I am a strong proponent of creating a monthly dashboard. I believe much of the core functionality is in place. The district uses a solar dashboard to monitor the production of electricity. The EPA "Energy Star Online Portfolio," measures and tracks energy consumption and greenhouse gas emissions. It ensures all classrooms and other building areas are as energy-efficient as possible. These tools, along with new enhancements, could be integrated to create a powerful new dashboard.
A dashboard would bring a better way to monitor energy use and negotiate a better price. It would allow us to see better solutions for waste reduction. It would be a way to show transparency and should help mitigate expenses.
3. What do you think of creating an “exit survey” for each level (Elementary, Middle and High) which would assess student understanding of and attitudes toward Sustainability?
An understanding of sustainability has been an educational goal, but I don’t think that have been any measurements of the goal. A survey would give good feedback to parents, teachers and administrators. In general, it has been satisfying that the district has been integrating environmental awareness at all levels.
As a science teacher, I regularly use exit surveys in my teaching. Warwick schools currently have exit surveys for substance abuse in grades 7, 9 and 11. In order to inform our educational choices we could consider using exit surveys more frequently and not just at the end of each level. We will need to make sure that the results are accurate.
I support the use of a survey and other multiple measures. Seventh-, ninth-, and eleventh-graders take a comprehensive survey throughout Orange County about healthy lifestyle choices. Let us develop a similar instrument to ascertain students' attitudes and beliefs around sustainability. Additionally, teachers author integrated units of study on sustainability, including fun and engaging project-based learning activities for pupils. The students' performance tasks also offer a rich array of authentic student feedback.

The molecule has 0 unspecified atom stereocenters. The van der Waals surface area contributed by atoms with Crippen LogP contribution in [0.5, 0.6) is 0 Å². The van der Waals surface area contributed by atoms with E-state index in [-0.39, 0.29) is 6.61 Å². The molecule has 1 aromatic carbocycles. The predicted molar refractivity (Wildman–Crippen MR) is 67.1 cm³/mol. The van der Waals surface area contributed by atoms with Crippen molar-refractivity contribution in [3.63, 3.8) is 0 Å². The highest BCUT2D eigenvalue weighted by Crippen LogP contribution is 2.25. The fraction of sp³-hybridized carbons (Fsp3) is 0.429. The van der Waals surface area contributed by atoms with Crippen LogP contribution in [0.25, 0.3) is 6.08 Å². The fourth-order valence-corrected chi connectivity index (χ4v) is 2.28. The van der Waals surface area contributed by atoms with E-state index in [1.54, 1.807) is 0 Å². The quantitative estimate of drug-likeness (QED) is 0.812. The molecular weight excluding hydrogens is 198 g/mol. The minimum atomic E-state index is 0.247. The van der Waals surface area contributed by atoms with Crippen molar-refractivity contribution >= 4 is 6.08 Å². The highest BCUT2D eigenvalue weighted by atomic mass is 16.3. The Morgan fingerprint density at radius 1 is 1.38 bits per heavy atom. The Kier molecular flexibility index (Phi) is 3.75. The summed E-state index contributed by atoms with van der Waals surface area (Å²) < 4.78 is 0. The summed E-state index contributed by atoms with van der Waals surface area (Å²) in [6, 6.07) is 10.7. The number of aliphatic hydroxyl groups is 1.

A survey would increase student interest in sustainability and would encourage students for find jobs in the environmental sciences. Starting in grade 3 we should administer pre and post surveys about their knowledge of sustainability.
Question 4. What do you think about buying more sustainable alternative-fuel vehicles for the District school bus fleet?
We should absolutely think about buying more alternative fuel buses. We already have purchased more than ten propane buses. We have looked at electric buses, but they are still too expensive. Propane is a stepping-stone to electric buses. We have begun to see that the propane buses require less maintenance than diesel buses. They run cleaner and have fewer parts.
We have been trying to buy alternative fuel vehicles for the past few years. The decision has to be budget driven. Maintenance and longevity have to be factors. We have been pleased with the propane busses we own but future decisions will have to be driven by finance and technological innovation.
Propane-fueled school buses are a safe, fiscally prudent alternative. I will ask the administration to study electric school buses. While the initial purchase price is higher, we must consider the total cost to maintain the buses over 15 years or so and the fuel savings throughout the buses' lifetime. The fuel savings and reduced maintenance costs may make this a wise choice. I need to study electric school buses further; let's take a closer look.
As a parent our number one goal is child safety. We have an aging bus fleet. We cannot allow misconceptions and systematic falsehoods undercut clean energy solutions. We want to reduce pollution and maintenance costs. We need to purchase more alternative fuel busses to reduce cost and cut pollution. It may be costly, but in the end worth it. Being cheap can become expensive.